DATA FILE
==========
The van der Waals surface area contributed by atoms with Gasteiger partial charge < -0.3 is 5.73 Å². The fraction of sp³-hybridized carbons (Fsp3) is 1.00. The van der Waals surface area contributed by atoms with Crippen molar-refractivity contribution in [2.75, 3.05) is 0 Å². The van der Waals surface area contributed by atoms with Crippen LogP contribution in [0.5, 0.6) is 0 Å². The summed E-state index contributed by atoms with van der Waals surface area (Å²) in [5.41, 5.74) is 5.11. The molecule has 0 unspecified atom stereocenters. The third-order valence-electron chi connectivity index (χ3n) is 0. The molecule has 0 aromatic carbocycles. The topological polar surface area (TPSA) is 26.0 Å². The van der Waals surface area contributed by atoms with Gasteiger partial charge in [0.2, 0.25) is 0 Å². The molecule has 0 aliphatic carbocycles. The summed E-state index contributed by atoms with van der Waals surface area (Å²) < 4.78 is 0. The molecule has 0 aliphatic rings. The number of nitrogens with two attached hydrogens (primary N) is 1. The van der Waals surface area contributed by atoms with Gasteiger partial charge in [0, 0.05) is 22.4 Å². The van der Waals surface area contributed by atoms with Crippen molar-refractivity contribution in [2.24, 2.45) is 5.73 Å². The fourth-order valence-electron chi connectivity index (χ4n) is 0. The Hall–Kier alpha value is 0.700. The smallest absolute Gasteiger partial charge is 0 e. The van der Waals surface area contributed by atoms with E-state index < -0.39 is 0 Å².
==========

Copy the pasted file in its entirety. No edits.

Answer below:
The van der Waals surface area contributed by atoms with Gasteiger partial charge < -0.3 is 5.73 Å². The fraction of sp³-hybridized carbons (Fsp3) is 1.00. The van der Waals surface area contributed by atoms with Crippen molar-refractivity contribution in [2.75, 3.05) is 0 Å². The van der Waals surface area contributed by atoms with Crippen LogP contribution in [0.5, 0.6) is 0 Å². The summed E-state index contributed by atoms with van der Waals surface area (Å²) in [5.41, 5.74) is 5.11. The molecule has 0 unspecified atom stereocenters. The third-order valence-electron chi connectivity index (χ3n) is 0. The molecule has 0 aromatic carbocycles. The topological polar surface area (TPSA) is 26.0 Å². The van der Waals surface area contributed by atoms with Gasteiger partial charge in [0.2, 0.25) is 0 Å². The molecule has 0 aliphatic carbocycles. The summed E-state index contributed by atoms with van der Waals surface area (Å²) < 4.78 is 0. The molecule has 0 aliphatic rings. The number of nitrogens with two attached hydrogens (primary N) is 1. The van der Waals surface area contributed by atoms with Gasteiger partial charge in [0, 0.05) is 22.4 Å². The van der Waals surface area contributed by atoms with Crippen molar-refractivity contribution in [2.24, 2.45) is 5.73 Å². The fourth-order valence-electron chi connectivity index (χ4n) is 0. The Hall–Kier alpha value is 0.700. The smallest absolute Gasteiger partial charge is 0 e. The van der Waals surface area contributed by atoms with E-state index < -0.39 is 0 Å².